Republican momentum builds for bills requiring encryption circumvention
Republican lawmakers are pushing more legislation on Capitol Hill that would require technology companies give law enforcement access to encrypted devices and services.
Rep. Ann Wagner, R-Mo., introduced a bill on Thursday (H.R. 7891) to serve as a companion to a Senate bill that would require manufacturers of encrypted devices and service providers to be able to decrypt data after a court issues a warrant for user communications.
Sens. Lindsey Graham, R-S.C., Marsha Blackburn, R-Tenn., and Tom Cotton, R-Ark., co-sponsored the Senate version of the bill, which they have touted as a way to stop child abusers and terrorists who seek to evade law enforcement attention through using encrypted services and devices.
It’s just the latest series of GOP-backed bills introduced in the last year on Capitol Hill, including the EARN IT Act, that could degrade encryption’s security and privacy benefits at the peril of all users, for the benefit of some law enforcement probes, security and privacy experts say.
The EARN IT Act, which would make tech companies liable for content on their platforms, has already passed through the Senate Judiciary Committee.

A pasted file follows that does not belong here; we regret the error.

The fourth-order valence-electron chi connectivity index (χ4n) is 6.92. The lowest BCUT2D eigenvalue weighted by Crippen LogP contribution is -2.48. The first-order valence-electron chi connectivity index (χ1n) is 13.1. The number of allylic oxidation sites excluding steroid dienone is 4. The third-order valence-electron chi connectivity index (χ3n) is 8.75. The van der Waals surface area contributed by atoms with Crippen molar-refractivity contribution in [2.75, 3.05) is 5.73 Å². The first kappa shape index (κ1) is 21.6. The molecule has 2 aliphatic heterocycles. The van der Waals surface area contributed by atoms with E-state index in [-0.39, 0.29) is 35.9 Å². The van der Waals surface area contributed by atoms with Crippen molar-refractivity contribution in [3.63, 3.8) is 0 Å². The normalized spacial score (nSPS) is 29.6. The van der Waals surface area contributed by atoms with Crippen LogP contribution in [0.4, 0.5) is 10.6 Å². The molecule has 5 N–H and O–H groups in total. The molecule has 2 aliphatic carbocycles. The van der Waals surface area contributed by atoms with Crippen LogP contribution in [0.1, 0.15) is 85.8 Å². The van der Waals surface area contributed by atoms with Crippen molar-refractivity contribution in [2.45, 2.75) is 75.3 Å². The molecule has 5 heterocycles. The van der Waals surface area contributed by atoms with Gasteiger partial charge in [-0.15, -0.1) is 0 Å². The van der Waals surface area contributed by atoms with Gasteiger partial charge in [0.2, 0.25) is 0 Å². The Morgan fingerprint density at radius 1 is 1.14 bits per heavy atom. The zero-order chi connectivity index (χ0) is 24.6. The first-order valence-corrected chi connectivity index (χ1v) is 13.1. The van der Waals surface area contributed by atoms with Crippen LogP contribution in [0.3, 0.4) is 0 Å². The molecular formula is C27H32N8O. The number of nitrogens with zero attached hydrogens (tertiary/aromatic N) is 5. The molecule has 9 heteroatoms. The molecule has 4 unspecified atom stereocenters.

The lawful access bills are more brazen, according to Andrew Crocker, a senior staff attorney on the Electronic Frontier Foundation’s civil liberties team. Crocker has called the earlier Senate bill “more out of touch with reality” than even other anti-encryption bills like the EARN IT Act, noting the lawful access proposal would provide law enforcement a backdoor in all but name.
“The bill is sweeping in scope. It gives the government the ability to demand these backdoors in connection with a wide range of surveillance orders in criminal and national security cases, including Section 215 of the Patriot Act, a surveillance law so controversial that Congress can’t agree whether it should be reauthorized,” Crocker said.
Even in cases where companies have designed systems to only be accessible to users, the government could require they redesign the system so that decryption can be provided to law enforcement, EFF has said.
The Trump administration’s Department of Justice has taken a different tune on the encryption and lawful access bills. Attorney General Bill Barr applauded the introduction of the companion bill, noting he thinks the pandemic adds urgency to passing the legislation.
“I applaud Representative Wagner for introducing this critical lawful access legislation. Although strong encryption is vital, we cannot allow the tech industry to use encryption that blinds law enforcement and prevents it from thwarting or investigating serious crimes and national security threats, including terrorist plots, cyberattacks, and sexual exploitation,” Barr said in a statement. “The danger is particularly great for children, especially during this time of coronavirus restrictions when children are spending more time online.”